Ergo, suppose that people who like OO do so because they can manage all that complexity while designing. Scary, huh? (This possibility can't be too correct, because I am not a very good procedural programmer - in some sense that is too amorphous and plastic. OO designs have a fairly concrete 2D structure in my head (and not the class diagram), so I can manipulate them more easily.)

-- AlistairCockburn

If that were really the case, why don't they do OO in assembler or machine code?

Why don't bucks have 3 tonne antlers?

Alistair wrote: The question of is OO design more difficult (to me) has to do with the "this mechanism or that?" questions running through the programmer's head while programming, what you [i.e. RobHarwood] call the "more in quantity and more in kind of decisions to make at each step". If, in procedural programming, I had to decide at each step whether to involve a table-lookup or a switch or a FSM or a quick neural net or rule-system reference, then I'd complain about the cognitive complexity of procedural programming.

My experiences are different. When I write OO code, I just don't find myself boggling at the wide array of options facing me. My cognitive task seems pretty simple and straightforward, and while it's been a long time since I've written any substantial procedural code, I think programming OO is easier than programming procedurally was (and it's certainly no harder).

Maybe it's that I'm content to be a satisfier, instead of an optimizer - human beings are rumored to be much better at the former than the latter, so why fight evolution? For example, if I need a little bit of code to deal with variant formatting of a currency, I just toss it in a new method in the class where I actually use it. I don't worry about putting it in a superclass, or making a new currency class for it to live in, or (in the other direction) even consider inlining it in the method that needs it. The time to put it in a superclass is when I need it in another subclass; the time to make a new currency class is when I write some other, related method; the time to inline is never, or at least not yet.

Similarly (and possibly heretically, in some people's books), I'm happy to put a case or if/elseif structure in my code. I'm equally happy to take it out again later when I break the class up into separate classes with delegation or inheritance. At no time do I sit there in the throes of menu paralysis wondering which OO mechanism to use; all the entrees taste pretty good, though I do have some favorites. (Yes, there are XP terms for what I do, but that distracts from the point; see MarthaStewartAndCookieMonster.)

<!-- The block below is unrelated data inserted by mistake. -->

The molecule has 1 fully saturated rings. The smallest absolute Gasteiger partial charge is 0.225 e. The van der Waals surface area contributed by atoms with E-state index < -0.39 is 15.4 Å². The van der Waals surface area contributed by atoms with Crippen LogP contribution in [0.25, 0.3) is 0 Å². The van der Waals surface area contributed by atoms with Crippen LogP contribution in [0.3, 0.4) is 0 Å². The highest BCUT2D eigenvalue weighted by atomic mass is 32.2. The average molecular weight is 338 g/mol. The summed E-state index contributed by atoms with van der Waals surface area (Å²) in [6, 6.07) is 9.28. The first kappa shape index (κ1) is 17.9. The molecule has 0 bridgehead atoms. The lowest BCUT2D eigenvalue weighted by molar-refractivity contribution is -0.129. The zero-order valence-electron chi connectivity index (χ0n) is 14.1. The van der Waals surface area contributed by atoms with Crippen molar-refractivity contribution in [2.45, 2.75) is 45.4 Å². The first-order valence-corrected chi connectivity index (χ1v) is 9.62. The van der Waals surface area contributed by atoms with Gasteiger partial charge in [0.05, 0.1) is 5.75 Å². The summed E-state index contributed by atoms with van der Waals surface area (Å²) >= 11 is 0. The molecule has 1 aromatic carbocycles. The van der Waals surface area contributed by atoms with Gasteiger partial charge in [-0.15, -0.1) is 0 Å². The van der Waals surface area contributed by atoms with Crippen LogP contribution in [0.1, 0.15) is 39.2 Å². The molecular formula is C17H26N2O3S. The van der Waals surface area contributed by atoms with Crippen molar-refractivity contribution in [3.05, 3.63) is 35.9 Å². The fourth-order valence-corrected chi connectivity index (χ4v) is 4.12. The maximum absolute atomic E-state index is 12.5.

So if you're saying "OO is cognitively hard because there's so many ways you can do things at any given point", I'd say that's a good point. It reminds me of DonaldNorman's "affordances", and leads me to think about the usability of OO.

I'd reply, "So pick some favorite ways to do things and quit worrying about getting things perfect the first time". In other words, maybe OO programming demands a more exploratory attitude in order to take advantage of the flexibility and larger choice of tools that it offers. -- GeorgePaci

But this means that different people building the same system will could have vastly different designs. It supplies no MentalIndexability. Exploratory design probably results in exploratory maintenance, which is almost like "creative accounting". In other words, a swamp. Without rules, conventions, and normalization procedures; you have chaos. It might be fine for cutting-edge R&D, but not for those who need to get work done on time and on budget, not taking days to fix Print("hello world") because Bob made it very differently than Joe. I find this attitude a bit disturbing. We should strive to turn our profession into somewhat of a science, not a black art. If we don't somebody else will, somebody who does not want practitioner opinion such as (insert name of your favorite evil monopoly).

I would offer that there is one difference: in OO programming, there is no way to avoid making that decision on every "if" statement (should it be polymorphic instead) and every function creation (where in the hierarchy should it go) and every class creation (ditto) and every instance variable creation. Those are a lot of dials to manipulate every few keystrokes. A procedural programmer doesn't *have to* think of those. An experienced procedural programmer may suddenly look at a problem and decide that table-driven could be useful, but isn't forced by the compiler to make all those choices at each step. So a procedural programmer can just go ahead and make lots of functions. It may not be fantastic, but it's at least straightforward. To me, it's that difference. --AlistairCockburn

But the OO programmer doesn't have to make those choices either, they too can just go ahead and make lots of functions and put everything into one ginormous class. I think the comparison you're making is non-ignorant OO programmer vs. ignorant procedural programmer. The root differences are not in the method, but in the level of awareness of various techniques.